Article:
Those three white dots on the orb. I smiled.

Let’s look at the provenance problems.

  1. The orb’s optics are incorrect. Either way (another painter didn’t execute the optics, or Leonardo wanted to express His magic), forget it, for now. Except for the three dots.
  2. The lack of torsion. Forget it. The torsion’s all in His right hand.
  3. The uncertain provenance. Forget it. Look at Wenceslaus Hollar’s reproduction.
  4. The restoration(s). The single point of light works on His hand but is absolutely awful under His face. But if we look at Wenceslaus Hollar’s reproduction, we can see His beard’s gone missing.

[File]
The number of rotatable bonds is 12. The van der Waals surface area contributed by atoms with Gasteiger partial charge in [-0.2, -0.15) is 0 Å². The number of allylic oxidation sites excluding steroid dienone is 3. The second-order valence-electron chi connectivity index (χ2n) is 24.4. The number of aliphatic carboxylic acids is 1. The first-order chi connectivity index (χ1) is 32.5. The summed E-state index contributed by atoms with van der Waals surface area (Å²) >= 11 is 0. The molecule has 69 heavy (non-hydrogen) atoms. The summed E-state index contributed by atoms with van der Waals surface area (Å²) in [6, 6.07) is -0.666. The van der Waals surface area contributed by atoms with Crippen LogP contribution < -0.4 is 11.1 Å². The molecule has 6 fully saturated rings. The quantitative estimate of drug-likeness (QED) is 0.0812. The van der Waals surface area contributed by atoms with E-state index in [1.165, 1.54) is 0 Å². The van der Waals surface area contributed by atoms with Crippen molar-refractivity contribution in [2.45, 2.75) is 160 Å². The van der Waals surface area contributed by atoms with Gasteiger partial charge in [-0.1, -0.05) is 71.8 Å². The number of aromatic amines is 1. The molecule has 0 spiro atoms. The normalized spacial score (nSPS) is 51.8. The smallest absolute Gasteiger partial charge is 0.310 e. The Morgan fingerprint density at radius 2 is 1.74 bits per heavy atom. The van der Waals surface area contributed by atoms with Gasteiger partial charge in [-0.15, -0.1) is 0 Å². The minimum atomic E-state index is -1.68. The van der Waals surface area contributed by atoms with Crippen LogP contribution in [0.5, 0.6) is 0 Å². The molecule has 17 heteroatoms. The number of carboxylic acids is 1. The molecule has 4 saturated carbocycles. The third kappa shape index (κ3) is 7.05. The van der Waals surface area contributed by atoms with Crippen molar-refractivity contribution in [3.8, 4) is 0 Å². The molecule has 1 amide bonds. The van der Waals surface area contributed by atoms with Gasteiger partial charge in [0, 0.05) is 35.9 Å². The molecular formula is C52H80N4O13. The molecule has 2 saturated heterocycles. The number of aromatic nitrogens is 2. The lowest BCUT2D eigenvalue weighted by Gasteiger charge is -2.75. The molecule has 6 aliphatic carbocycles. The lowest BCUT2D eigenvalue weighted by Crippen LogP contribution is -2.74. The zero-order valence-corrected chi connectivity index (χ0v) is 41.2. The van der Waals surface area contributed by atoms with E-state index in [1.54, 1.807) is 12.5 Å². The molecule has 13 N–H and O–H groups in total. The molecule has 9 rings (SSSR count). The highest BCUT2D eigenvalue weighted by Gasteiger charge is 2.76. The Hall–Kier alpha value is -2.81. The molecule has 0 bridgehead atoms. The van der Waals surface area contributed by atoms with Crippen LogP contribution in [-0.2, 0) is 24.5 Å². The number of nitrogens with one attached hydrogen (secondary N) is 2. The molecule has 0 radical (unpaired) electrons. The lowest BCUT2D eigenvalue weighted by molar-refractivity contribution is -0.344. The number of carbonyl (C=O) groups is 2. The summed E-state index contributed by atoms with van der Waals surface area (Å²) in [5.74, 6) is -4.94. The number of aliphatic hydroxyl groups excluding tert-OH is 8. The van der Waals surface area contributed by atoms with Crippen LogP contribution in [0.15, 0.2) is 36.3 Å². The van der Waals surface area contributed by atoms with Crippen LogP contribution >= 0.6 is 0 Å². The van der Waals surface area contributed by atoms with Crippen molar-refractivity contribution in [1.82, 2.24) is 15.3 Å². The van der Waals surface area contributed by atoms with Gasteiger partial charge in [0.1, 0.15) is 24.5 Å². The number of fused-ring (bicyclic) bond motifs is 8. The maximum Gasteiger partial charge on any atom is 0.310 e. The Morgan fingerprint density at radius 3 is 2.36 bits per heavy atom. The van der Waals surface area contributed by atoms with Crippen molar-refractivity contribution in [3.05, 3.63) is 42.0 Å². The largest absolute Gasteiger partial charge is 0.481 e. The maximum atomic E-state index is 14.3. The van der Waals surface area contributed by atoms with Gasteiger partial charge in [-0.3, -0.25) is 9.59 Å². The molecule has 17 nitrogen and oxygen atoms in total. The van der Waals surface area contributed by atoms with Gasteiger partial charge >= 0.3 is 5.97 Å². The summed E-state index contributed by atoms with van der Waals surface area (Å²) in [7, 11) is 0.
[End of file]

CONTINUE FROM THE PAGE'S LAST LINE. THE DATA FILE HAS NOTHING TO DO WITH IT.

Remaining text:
This Salvator Mundi is of Leonardo’s hand because of those three little dots. If we join the three dots to draw lines across the painting and reflect them along the vertical axis, then we can see geometric theory Leonardo applied to ‘Vitruvian Man’. If we use Leonardo’s centre point to draw a circle, we can see it perfectly bounds the orb and a His brow.

What Leonardo is telling us is this; He was not a deity but a measurable man, but a man who nonetheless could perform as extraordinarily as a deity.

Those three white dots on the orb. He was an ‘extraordinary’ ‘man’. It’s there for you to see. I smiled.

References:

[1] https://en.wikipedia.org/wiki/Salvator_Mundi_(Leonardo)#/media/File:Leonardo_da_Vinci,_Salvator_Mundi,_c.1500,_oil_on_walnut,_45.4_%C3%97_65.6_cm_(framed).jpg